Skip to main content

Wild Weeds – Showy Crotalaria

Wild Weeds – Weed of the Month

Showy Crotalaria

Crotalaria spectabilis

Showy Crotalaria is a part of a large genus of plants (Crotalaria sp.) that have a lot of similar features. Luckily, Showy Crotalaria is often easily identified due to Show Crotalaria Stalkits ‘showy’ nature. After germination and in the first few stages of growth it has a similar appearance to head lettuce/cabbage, due to the large and prominent leaves. Germination typically begins in later summer, and mature plants are producing viable Show Crotalaria leavesseeds by mid to late fall. The plant can reach great heights quickly, with some plants maturing at heights above 6 feet with base leaves reaching lengths of 6 inches.

 

 

The plant begins flowering in fall with yellow flowers, and producing short, thick seed pods soon after. The flowers are vibrant and can be seen from a distance. The plant is a legume, meaning it deposits nitrogen back into the soil, and it can thrive in sandy soils of Florida. However, its aggressive nature make it undesirable to plant.

Showy Crotalaria, like other Crotalarias, is toxic to livestock. The high amount of alkaloids often cause issues in cattle and horses so be sure to remove if identified in a livestock pasture. Showy Crotalaria is also often called Showy Rattlebox due to the sound the seeds make when dried. The seed pods have a tendency to stay Show Crotalaria Seedson the plant long after the leaves and flowers have died off, once dried the inner seeds detach from the pod and when shaken by the wind, tend to rattle. 

Control

It is important to gain control of a population of Showy Crotalaria quickly. The prolific seed pods and ability to persist in tough soil conditions means this plant can easily out-compete pasture grass and other desirable species. Birds and other wildlife can often carry the seeds so you may see this plant pop up in your garden or yard, identifying it quickly is the key to control as well as eliminating the risk of consuming it,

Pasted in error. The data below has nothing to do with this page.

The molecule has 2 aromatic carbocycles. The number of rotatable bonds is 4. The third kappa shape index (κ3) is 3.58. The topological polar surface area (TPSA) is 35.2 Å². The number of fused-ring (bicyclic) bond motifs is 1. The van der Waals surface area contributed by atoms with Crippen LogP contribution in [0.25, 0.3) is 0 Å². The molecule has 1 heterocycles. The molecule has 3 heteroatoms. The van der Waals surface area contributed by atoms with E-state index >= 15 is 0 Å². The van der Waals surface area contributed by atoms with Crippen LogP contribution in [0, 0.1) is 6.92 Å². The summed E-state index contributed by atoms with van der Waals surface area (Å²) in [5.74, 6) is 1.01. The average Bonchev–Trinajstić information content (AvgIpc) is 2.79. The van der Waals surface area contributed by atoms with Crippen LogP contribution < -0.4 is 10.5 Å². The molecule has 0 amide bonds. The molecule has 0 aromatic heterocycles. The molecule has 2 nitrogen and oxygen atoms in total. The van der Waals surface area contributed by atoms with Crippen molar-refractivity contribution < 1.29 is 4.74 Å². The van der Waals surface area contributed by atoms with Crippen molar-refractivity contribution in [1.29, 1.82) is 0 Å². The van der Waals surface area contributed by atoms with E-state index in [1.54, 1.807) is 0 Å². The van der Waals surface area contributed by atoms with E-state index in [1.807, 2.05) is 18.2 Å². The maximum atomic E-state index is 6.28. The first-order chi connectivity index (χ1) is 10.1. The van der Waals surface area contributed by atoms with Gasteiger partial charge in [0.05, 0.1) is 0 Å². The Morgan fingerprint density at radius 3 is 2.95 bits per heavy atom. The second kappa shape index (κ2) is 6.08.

Invasive Species (Potential)

Invasive species are classified as such due to its foreign nature to the environment in question and its ability to cause environmental or economic harm. Many invasive species are first introduced purposely by humans to be used as ornamentals in the lawn or garden. It is very important to research before you buy any plants to be used in your home landscape, and try to stick with Florida natives when you can. Showy Crotalaria is labeled as ‘Caution’, and the invasive assessment has not been completed. Learn more here: https://assessment.ifas.ufl.edu/assessments/crotalaria-spectabilis/

 

 

Wild Weeds is a monthly spotlight written by Alicia Halbritter, Baker County Agriculture & Natural Resources Agent. Wild Weeds highlights weeds you may find in Florida on the roadside, while hiking, in the forest, or possibly even in your yard. Searching for more information on a particular plant? Email Alicia at aliciah1221@ufl.edu for more information/questions.

Leave a Reply

Your email address will not be published. Required fields are marked *